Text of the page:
2009 Towing Guide Correction
“Towables For 2009″ (January 2009, page 50) contained an error in the chart section of he story regarding towing the Chevrolet Traverse (page 53). The chart should have indicated that the Traverse is flat-towable when in all-wheel drive and front-wheel drive.
FMC regrets this error.
Mark Nemeth, who designed the battery wiring illustrations that appeared in the July 2009 “House Calls” column (pages 22 and 23) was not credited in that issue. We apologize for the oversight. Mr. Nemeth maintains an online RV resource page, which can be found at www.ccis.com/home/mnemeth.
Owners Manual Needed
I’m trying to locate a copy of an owners manual for a 1988 Champion La Salle motorhome. I can be contacted at 4127 W. Seldon Lane, Phoenix, AZ 85051; e-mail: [email protected]. Any help will be very much appreciated.
A Mouthwatering Suggestion
When we saw the question in your June 2009 “Rear View” column about the best place to get a burger, we had to write and tell you our very favorite place, and the name of their best burger. The restaurant is The Station, and it is located in historic Smithfield, Virginia, the home of the famous Smithfield ham.
Their best burger is called the Station Burger. They start with very good ground beef, then add bacon, thinly sliced Smithfield ham, and top it off with crabmeat. It is awesome, and it comes with curly fries (they are delicious). If you are in the area, it is worth the trip to dine at the Smithfield Station.
Bill & Brenda Matkins, F389518
Radiator Cleaning, Texas-Style
Our 2001 Allegro Bus had been running hot the last couple of years, but with management of speed, RPMs, and length of travel, the situation was controllable. But in going just a few miles to Waco, Texas, for our annual service visit, the unit got so hot it boiled over right before we got there.
Randy Cervenka, service manager at Diesel Power and Supply in Waco, found that the radiator was not letting enough air through, and various methods of cleaning I had done with solvents, a pressure washer, and air pressure were not enough to get the oil and dirt (which had turned to mud) off of the back side of the radiator.
Randy had a mechanic pull the radiator and the air charge cooler (which was also badly plugged up, but we couldn’t see that until the radiator was pulled) and had them steam cleaned. The extension tube was installed prior to leaving Diesel Power, so all seems to be well at this point. I felt lucky that no damage was done to the engine or its components.
My hat is off to Randy and his crew for the way they handled the problem, the speed in which they did it, and the final cost (although not quite as inexpensive as the $1.30 mentioned by Mr. Searcie in the July issue of Family Motor Coaching on page 18). My advice is for diesel owners to address the issue early, install the extension tube, and clean the radiator a couple of times a year.
Bill Holmes, F300934
I’d heard that there are RV parks that deny entry to older coaches, but until recently I had never personally experienced it. As of today, it’s happened twice in one week. One refused entry to vehicles more than 10 years old, and the other 15 years old.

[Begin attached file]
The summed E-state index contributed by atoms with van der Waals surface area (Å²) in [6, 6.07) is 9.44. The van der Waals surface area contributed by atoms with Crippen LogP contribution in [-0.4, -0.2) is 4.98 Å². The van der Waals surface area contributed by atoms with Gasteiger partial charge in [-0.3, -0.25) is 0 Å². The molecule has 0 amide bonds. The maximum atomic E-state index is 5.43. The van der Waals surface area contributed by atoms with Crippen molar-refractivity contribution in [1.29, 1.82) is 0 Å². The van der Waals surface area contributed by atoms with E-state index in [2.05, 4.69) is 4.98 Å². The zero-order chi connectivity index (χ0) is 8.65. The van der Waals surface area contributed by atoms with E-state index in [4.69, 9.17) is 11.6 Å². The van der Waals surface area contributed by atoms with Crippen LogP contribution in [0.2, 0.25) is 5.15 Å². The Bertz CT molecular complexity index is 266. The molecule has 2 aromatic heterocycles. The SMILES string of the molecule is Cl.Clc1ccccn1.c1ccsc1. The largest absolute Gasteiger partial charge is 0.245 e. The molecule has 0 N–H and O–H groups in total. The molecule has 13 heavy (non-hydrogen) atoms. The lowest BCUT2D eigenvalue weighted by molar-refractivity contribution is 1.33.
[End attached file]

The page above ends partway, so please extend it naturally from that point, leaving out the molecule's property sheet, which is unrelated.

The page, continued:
My coach is a very well-maintained and nice-looking 1985 MCI bus conversion. I am president of FMCA’s South Central Bus Nuts chapter, and many of our member coaches are also “older” coaches. One of these parks was sending me information so that I would consider holding a rally at their site. That is not going to happen now.
I am saddened that the older coach policy exists but respect that the owners have the right to run their business any way they choose. I do suggest that it is deceptive for them not to let people know about this restriction in their print advertising. It also should be included in the FMCA Business Directory and other campground directories.
The Robin Williams movie RV comes to mind. The family with the gorgeous classic bus conversion (like the Flxible on the FMCA logo) would be denied entry, yet the (newer) rental unit that is much more likely to cause a problem is welcome. Does that make any sense?
Richard McKee, F159358
Flower Mound, Texas
Campground Weather Codes
As my wife and I travel, one of the first things that we try to do when we arrive at a new stopping point is to set up our NOAA weather radio. This requires that we enter the local county SAME (specific area message encoding) code. This will trigger weather alerts if a weather emergency is pending in the area. We have found that few RV parks know their code. It would be a great service for those of us traveling if they would publish this code on their check-in information handouts. It would save their guests having to look up the county codes on the Internet or purchasing another cumbersome book to haul around. The appropriate county codes by state can be found at www.nws.noaa.gov/nwr/indexnw.htm.
Robin & Dianne U’ren, F324266
Another Final Touch Customer
Thanks to Bud Tholen’s recommendation in the March 2009 “Readers’ Forum” column (“Southern California Body Repair, page 18), we tried Final Touch Coach Works in Valencia, California. We needed to repair damage to three storage doors on our coach (a mountain leapt in front of us). This required fabrication, because the doors are no longer available from the manufacturer.
We are absolutely delighted with the body work and paint, and the company reps are friendly and easy to deal with. We highly recommend Final Touch Coach Works (28532 Livingston Ave., Valencia, CA 91355; 661-775-8375; www.finaltouch-usa.com).
Stan & Cathy Nicholson, F372898